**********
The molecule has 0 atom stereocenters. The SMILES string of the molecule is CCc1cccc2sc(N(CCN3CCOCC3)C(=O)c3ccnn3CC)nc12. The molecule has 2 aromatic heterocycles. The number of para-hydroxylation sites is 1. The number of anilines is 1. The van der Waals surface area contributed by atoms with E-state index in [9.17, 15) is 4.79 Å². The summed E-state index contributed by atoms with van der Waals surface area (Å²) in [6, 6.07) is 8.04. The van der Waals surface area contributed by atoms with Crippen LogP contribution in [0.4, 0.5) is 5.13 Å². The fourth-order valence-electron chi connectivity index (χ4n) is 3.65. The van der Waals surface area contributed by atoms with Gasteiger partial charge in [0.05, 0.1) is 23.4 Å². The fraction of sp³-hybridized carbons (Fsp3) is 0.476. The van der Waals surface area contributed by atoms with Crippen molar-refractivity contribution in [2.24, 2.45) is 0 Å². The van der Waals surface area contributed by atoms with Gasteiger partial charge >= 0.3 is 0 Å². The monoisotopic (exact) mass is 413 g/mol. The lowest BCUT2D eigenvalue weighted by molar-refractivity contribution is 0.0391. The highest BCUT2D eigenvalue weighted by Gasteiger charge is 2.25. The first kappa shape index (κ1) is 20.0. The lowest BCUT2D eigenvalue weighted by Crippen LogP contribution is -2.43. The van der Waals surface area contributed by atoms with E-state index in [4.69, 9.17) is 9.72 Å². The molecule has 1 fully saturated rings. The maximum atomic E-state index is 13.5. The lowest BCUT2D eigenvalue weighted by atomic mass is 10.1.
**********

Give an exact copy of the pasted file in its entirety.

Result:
The molecule has 0 atom stereocenters. The SMILES string of the molecule is CCc1cccc2sc(N(CCN3CCOCC3)C(=O)c3ccnn3CC)nc12. The molecule has 2 aromatic heterocycles. The number of para-hydroxylation sites is 1. The number of anilines is 1. The van der Waals surface area contributed by atoms with E-state index in [9.17, 15) is 4.79 Å². The summed E-state index contributed by atoms with van der Waals surface area (Å²) in [6, 6.07) is 8.04. The van der Waals surface area contributed by atoms with Crippen LogP contribution in [0.4, 0.5) is 5.13 Å². The fourth-order valence-electron chi connectivity index (χ4n) is 3.65. The van der Waals surface area contributed by atoms with Gasteiger partial charge in [0.05, 0.1) is 23.4 Å². The fraction of sp³-hybridized carbons (Fsp3) is 0.476. The van der Waals surface area contributed by atoms with Crippen molar-refractivity contribution in [2.24, 2.45) is 0 Å². The van der Waals surface area contributed by atoms with Gasteiger partial charge >= 0.3 is 0 Å². The monoisotopic (exact) mass is 413 g/mol. The lowest BCUT2D eigenvalue weighted by molar-refractivity contribution is 0.0391. The highest BCUT2D eigenvalue weighted by Gasteiger charge is 2.25. The first kappa shape index (κ1) is 20.0. The lowest BCUT2D eigenvalue weighted by Crippen LogP contribution is -2.43. The van der Waals surface area contributed by atoms with E-state index in [4.69, 9.17) is 9.72 Å². The molecule has 1 fully saturated rings. The maximum atomic E-state index is 13.5. The lowest BCUT2D eigenvalue weighted by atomic mass is 10.1.